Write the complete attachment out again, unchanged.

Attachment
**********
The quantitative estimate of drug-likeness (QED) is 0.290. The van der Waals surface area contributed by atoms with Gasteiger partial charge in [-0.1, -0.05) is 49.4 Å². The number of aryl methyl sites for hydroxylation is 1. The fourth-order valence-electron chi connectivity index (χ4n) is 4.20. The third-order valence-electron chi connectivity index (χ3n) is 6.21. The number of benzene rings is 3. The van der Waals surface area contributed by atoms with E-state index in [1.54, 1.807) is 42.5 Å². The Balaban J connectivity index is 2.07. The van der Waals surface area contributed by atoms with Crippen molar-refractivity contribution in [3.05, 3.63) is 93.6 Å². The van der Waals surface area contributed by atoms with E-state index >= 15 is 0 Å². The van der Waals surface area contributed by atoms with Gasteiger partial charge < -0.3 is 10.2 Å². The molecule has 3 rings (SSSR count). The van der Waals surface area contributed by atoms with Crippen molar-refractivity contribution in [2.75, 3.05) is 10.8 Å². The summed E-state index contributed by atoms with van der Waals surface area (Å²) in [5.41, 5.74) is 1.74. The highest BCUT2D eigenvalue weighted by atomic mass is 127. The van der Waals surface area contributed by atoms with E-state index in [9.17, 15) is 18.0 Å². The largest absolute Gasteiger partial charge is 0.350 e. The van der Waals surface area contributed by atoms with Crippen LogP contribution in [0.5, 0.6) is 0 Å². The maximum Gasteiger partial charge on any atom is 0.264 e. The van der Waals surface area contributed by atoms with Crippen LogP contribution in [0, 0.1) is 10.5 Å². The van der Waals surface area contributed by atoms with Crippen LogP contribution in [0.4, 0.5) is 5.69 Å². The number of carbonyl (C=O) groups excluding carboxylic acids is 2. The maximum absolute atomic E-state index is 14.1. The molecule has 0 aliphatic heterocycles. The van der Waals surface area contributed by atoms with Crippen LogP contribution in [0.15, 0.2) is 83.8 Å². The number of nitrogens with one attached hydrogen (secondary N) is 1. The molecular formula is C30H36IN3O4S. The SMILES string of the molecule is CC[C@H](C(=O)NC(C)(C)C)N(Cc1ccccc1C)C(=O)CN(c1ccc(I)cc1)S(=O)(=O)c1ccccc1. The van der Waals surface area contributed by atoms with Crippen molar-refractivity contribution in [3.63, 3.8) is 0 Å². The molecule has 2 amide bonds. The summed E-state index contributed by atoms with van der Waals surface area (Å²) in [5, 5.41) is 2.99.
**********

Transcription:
The quantitative estimate of drug-likeness (QED) is 0.290. The van der Waals surface area contributed by atoms with Gasteiger partial charge in [-0.1, -0.05) is 49.4 Å². The number of aryl methyl sites for hydroxylation is 1. The fourth-order valence-electron chi connectivity index (χ4n) is 4.20. The third-order valence-electron chi connectivity index (χ3n) is 6.21. The number of benzene rings is 3. The van der Waals surface area contributed by atoms with E-state index in [1.54, 1.807) is 42.5 Å². The Balaban J connectivity index is 2.07. The van der Waals surface area contributed by atoms with Crippen molar-refractivity contribution in [3.05, 3.63) is 93.6 Å². The van der Waals surface area contributed by atoms with E-state index >= 15 is 0 Å². The van der Waals surface area contributed by atoms with Gasteiger partial charge < -0.3 is 10.2 Å². The molecule has 3 rings (SSSR count). The van der Waals surface area contributed by atoms with Crippen molar-refractivity contribution in [2.75, 3.05) is 10.8 Å². The summed E-state index contributed by atoms with van der Waals surface area (Å²) in [5.41, 5.74) is 1.74. The highest BCUT2D eigenvalue weighted by atomic mass is 127. The van der Waals surface area contributed by atoms with E-state index in [9.17, 15) is 18.0 Å². The largest absolute Gasteiger partial charge is 0.350 e. The van der Waals surface area contributed by atoms with Crippen LogP contribution in [0.5, 0.6) is 0 Å². The maximum Gasteiger partial charge on any atom is 0.264 e. The van der Waals surface area contributed by atoms with Crippen LogP contribution in [0, 0.1) is 10.5 Å². The van der Waals surface area contributed by atoms with Crippen LogP contribution in [0.4, 0.5) is 5.69 Å². The number of carbonyl (C=O) groups excluding carboxylic acids is 2. The maximum absolute atomic E-state index is 14.1. The molecule has 0 aliphatic heterocycles. The van der Waals surface area contributed by atoms with Crippen LogP contribution in [0.15, 0.2) is 83.8 Å². The number of nitrogens with one attached hydrogen (secondary N) is 1. The molecular formula is C30H36IN3O4S. The SMILES string of the molecule is CC[C@H](C(=O)NC(C)(C)C)N(Cc1ccccc1C)C(=O)CN(c1ccc(I)cc1)S(=O)(=O)c1ccccc1. The van der Waals surface area contributed by atoms with Crippen molar-refractivity contribution in [3.63, 3.8) is 0 Å². The molecule has 2 amide bonds. The summed E-state index contributed by atoms with van der Waals surface area (Å²) in [5, 5.41) is 2.99.